The situation is a bit weird and I am not going into all the details but suffice it to say that we are now in a lovely seaside location, on the 17th floor of an 18 storey block,with a view of the mountains from the living room and the mountains and the sea from the bedroom. The apartment has all mod cons,except that the aircon is only in the bedrooms for the time being but Sunny,the lady in charge of our accommodations has said that there will be a unit in the living room “some time”.

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View from living room

The journey back here was amazing. We were booked on KLM via Amsterdam with a 6 hour layover in that splendid city. WE had intended to go sightseeing but after leaving Ben Gurion at 4am and Jerusalem at 1am we were just too tired to do anything but sleep and eat at Schipol. So then we boarded the continuing flight and suddenly the air hostess asked to see our passports and when we looked alarmed said”Don’t worry I just want to move you to better seats”- imagine our surprise and delight when she led us to Business class comfy seats that lie flat and asked us if we would like champagne and Belgian chocolates! We were also presented with a huge menu on which we were to indicate our choice of meals for dinner and breakfast! They then proceeded to shower us with little extras and gifts! The only explanation for this I can come up with is that I had mentioned on Twitter that Swissair were crap and had not responded to our complaints on our previous trip back home and we had therefore chosen KLM who also had the added advantage of being cheaper and flying directly to our destination.I think maybe KLM are hoping to enroll me as a spokesman for them on Twitter and were rewarding us for my positive tweets,but that’s just a guess.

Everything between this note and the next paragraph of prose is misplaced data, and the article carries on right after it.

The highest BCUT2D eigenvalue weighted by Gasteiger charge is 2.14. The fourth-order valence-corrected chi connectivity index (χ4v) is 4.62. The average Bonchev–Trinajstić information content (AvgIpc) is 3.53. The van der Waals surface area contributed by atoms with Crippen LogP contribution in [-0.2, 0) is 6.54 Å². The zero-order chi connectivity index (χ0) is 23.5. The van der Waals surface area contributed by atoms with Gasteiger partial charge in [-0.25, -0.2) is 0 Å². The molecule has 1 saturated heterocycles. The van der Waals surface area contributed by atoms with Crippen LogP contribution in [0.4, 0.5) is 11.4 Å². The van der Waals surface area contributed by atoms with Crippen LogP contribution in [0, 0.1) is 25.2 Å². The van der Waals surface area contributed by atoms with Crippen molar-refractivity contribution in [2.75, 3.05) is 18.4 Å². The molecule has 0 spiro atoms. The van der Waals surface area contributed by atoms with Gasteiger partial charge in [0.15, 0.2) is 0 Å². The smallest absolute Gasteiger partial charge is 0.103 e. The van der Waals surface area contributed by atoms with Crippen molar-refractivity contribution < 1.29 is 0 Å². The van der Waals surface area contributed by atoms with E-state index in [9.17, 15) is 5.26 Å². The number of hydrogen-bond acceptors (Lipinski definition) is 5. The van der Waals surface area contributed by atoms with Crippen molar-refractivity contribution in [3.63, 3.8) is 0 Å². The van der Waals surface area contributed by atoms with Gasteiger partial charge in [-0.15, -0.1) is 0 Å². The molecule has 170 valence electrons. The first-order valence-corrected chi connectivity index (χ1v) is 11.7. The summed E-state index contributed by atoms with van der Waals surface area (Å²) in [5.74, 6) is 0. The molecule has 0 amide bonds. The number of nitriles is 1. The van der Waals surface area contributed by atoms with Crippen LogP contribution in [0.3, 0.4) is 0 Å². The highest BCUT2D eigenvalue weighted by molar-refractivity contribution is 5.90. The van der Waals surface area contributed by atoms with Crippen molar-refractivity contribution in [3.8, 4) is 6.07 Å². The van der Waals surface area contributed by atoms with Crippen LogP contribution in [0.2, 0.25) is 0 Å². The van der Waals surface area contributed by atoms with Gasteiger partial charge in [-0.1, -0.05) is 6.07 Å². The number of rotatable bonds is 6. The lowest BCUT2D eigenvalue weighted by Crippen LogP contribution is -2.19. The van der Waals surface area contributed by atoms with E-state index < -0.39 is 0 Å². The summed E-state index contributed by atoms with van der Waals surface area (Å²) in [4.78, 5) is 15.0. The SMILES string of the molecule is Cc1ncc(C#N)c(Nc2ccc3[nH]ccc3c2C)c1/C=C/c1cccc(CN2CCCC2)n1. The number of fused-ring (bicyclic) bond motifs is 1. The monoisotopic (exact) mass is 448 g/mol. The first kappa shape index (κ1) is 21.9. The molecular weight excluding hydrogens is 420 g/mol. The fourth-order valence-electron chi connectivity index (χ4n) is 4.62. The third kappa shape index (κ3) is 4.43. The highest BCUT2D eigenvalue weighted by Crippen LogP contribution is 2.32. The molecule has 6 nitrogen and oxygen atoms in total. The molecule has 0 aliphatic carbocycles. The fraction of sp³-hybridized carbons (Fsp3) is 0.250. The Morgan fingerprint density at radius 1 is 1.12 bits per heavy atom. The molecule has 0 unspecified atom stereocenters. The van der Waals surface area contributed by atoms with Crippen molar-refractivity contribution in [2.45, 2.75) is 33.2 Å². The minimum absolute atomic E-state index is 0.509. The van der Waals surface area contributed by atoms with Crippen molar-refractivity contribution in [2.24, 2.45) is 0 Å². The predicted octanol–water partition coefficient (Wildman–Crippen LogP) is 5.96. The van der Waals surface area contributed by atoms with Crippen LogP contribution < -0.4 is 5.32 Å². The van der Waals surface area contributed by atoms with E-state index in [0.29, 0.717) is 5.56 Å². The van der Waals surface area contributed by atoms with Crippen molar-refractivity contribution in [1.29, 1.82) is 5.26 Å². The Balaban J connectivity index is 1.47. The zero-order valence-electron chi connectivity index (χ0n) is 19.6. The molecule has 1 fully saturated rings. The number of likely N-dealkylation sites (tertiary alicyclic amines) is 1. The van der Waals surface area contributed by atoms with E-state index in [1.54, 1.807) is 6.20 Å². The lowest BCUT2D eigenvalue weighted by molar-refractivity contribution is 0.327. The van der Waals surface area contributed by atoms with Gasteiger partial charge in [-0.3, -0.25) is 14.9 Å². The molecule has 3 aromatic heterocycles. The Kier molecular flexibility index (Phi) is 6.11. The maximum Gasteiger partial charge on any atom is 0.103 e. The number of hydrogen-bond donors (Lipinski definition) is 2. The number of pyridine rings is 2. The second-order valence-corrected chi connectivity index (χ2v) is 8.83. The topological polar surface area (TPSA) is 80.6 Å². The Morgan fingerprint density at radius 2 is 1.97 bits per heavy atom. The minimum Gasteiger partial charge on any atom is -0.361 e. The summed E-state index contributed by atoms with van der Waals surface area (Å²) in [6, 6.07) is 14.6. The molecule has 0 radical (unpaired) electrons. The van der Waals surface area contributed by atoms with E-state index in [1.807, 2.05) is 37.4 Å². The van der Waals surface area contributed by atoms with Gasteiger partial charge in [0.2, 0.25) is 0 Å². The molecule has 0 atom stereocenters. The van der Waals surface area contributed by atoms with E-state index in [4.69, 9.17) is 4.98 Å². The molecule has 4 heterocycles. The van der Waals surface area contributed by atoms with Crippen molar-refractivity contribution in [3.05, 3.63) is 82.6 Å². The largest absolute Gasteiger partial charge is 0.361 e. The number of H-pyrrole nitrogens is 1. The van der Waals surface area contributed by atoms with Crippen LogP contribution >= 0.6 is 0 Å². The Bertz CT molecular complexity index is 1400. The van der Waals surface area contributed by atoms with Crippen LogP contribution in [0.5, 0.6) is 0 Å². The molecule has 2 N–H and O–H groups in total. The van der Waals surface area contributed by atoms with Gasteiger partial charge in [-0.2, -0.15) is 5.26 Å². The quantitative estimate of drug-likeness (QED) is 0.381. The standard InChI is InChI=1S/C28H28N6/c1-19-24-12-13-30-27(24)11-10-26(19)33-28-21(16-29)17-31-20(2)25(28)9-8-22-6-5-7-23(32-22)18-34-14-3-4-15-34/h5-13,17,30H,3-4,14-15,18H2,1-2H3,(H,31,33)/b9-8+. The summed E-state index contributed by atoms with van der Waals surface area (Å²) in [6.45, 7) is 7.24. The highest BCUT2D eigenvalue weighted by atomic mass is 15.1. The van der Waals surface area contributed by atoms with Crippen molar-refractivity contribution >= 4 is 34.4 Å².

Of course we arrived in China delighted and well fed and rested.

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The massive Living room

We were met at the airport by Sandra of the International Office who drove us straight to our aforementioned apartment.

It transpires that our neighbours are nearly all teachers at our university or a neighbouring one,both foreigners and Chinese. Next door we have Shannon from Texas and his wife Amber from Arkansas and their 3 small children, upstairs Jonathan from Texas and his wife Allie a Chinese American and their 2 kids,Jonathan S and Jessica also Americans and Alex from Montreal and the UK and his Chinese wife whom we have not met yet. On our floor is a guy called Bob from Scotland don’t know much about him yet. Shannon has now become known as “Wikishannon” because he is a mine of information and incredibly helpful .The first thing he did was present me with a list of bus numbers and where to take them around the area, useful bus stops down town and how to get set up with a water cooler. He then with the help of Jonathan J helped set up our broadband and wifi,since the Chinese guy from the company didn’t manage to do it.